Wilkins, John, A discovery of a new world : or a discourse tending to prove, that 'tis probable there may be another Habitable World in the Moon ; with a discourse concerning the Probability of a Passage thither; unto which is added, a discourse concerning a New Planet, tending to prove, that 'tis probable our earth is one of the Planets

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That the Moon may be a World.
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              <pb o="88" file="0100" n="100" rhead="That the Moon may be a World."/>
            of the Hegheſt. </s>
            <s xml:space="preserve">Nay, Solinus (whom I ſhould
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              <anchor type="note" xlink:label="note-0100-01a" xlink:href="note-0100-01"/>
            rather believe in this kind) affirms, that this
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            Mountain gives his ſhadow quite over the Sea,
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            from Macedon to the Iſle of Lemnos, which is
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            700 Furlongs, or 84 Miles, and yet according
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            to the common Reckoning, it doth ſcarce reach
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            4 Miles up wards, in its Perpendicular height.</s>
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            <note position="right" xlink:label="note-0099-01" xlink:href="note-0099-01a" xml:space="preserve">Hiſt. l. 1.c.
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            7. Sect. 11.</note>
            <note position="left" xlink:label="note-0100-01" xlink:href="note-0100-01a" xml:space="preserve">Pely. biſtor.
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            6. 21.</note>
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            <s xml:space="preserve">2. </s>
            <s xml:space="preserve">I affirm, that there are very high Moun-
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            tains in the Moon. </s>
            <s xml:space="preserve">Keplar and Galilæus think,
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            that they are higher than any which are upon
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            our Earth. </s>
            <s xml:space="preserve">But I am not of their Opinion in this,
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            becauſe I ſuppoſe they go upon a falſe Ground,
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            whilſt they Conceive, that the higheſt Moun-
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            tain upon the Earth is not above a Mile Per-
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            pendicular.</s>
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          </p>
          <p>
            <s xml:space="preserve">Whereas ’tis the common Opinion, and found
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            true enough by Obſervation, that Olympus,
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            Atlas, Taurus and Emus, with many others, are
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            much above this height. </s>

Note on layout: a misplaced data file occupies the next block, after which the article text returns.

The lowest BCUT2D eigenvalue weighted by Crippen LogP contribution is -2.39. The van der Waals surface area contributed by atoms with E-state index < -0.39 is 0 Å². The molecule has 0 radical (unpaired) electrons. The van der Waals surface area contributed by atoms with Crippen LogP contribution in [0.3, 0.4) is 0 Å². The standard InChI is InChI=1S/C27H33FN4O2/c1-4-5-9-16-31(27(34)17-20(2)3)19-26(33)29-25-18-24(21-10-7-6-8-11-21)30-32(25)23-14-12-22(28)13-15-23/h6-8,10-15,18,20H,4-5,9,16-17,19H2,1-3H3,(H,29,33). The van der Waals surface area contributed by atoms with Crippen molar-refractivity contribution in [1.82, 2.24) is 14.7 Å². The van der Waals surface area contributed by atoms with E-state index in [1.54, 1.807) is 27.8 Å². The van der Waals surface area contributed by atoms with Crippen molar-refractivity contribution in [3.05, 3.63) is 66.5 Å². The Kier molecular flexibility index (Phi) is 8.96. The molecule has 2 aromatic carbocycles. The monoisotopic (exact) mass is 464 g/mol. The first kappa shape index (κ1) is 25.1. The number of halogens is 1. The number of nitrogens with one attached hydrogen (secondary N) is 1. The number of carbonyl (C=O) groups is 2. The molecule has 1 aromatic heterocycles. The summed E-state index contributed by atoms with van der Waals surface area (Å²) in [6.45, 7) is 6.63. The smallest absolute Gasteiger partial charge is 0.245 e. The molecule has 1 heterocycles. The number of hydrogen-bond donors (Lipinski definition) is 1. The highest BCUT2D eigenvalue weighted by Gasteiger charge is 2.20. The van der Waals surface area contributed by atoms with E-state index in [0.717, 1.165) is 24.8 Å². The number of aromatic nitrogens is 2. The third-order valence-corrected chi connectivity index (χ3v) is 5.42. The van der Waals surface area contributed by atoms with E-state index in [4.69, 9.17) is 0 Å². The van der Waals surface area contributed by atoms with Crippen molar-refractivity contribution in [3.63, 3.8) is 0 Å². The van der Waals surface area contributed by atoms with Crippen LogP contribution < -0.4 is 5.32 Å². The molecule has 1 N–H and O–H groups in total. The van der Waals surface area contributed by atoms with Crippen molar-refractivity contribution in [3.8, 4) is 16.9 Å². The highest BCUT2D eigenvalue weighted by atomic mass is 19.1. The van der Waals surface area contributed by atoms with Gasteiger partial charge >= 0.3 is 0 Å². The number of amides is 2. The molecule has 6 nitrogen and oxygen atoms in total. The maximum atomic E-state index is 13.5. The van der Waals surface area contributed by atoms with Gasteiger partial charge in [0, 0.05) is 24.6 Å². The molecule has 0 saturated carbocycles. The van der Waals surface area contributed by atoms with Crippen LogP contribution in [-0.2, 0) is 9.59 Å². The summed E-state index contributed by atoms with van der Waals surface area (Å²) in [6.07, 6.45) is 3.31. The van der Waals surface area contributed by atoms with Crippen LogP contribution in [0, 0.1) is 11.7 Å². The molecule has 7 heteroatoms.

<s xml:space="preserve">Tenariffa in the
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            Canary Iſlands, is commonly related to be
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            above 8 Miles Perpendicular, and about this
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            height (ſay ſome) is the Mount Perjacaca in
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            America. </s>
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            Sir Walter Rawleigh ſeems to think,
              <anchor type="note" xlink:label="note-0100-02a" xlink:href="note-0100-02"/>
            that the higheſt of theſe is near 30 Miles up-
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            right. </s>
            <s xml:space="preserve">nay, Ariſtotle ſpeaking of Gaucaſus in
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            Aſia, affirins it to be Viſible for 560 Miles, as
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            ſome Interpreters find by Computation; </s>
            <s xml:space="preserve">from
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            which it will follow, that it was 78 Miles Per-
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            pendicularly high, as you may ſee confirm'd by
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            Facobus Mazonius, and out of him in Blancanus
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              <anchor type="note" xlink:label="note-0100-03a" xlink:href="note-0100-03"/>
            the Jeſuit. </s>
            <s xml:space="preserve">But this Deviates from the truth,
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            more in Exceſs, than the other doth in defect.
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            </s>
            <s xml:space="preserve">However, though theſe in the Moon are
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            not ſo high asſome amongſt us; </s>
            <s xml:space="preserve">yet certain
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            it is they are of a great height, and ſome of</s>
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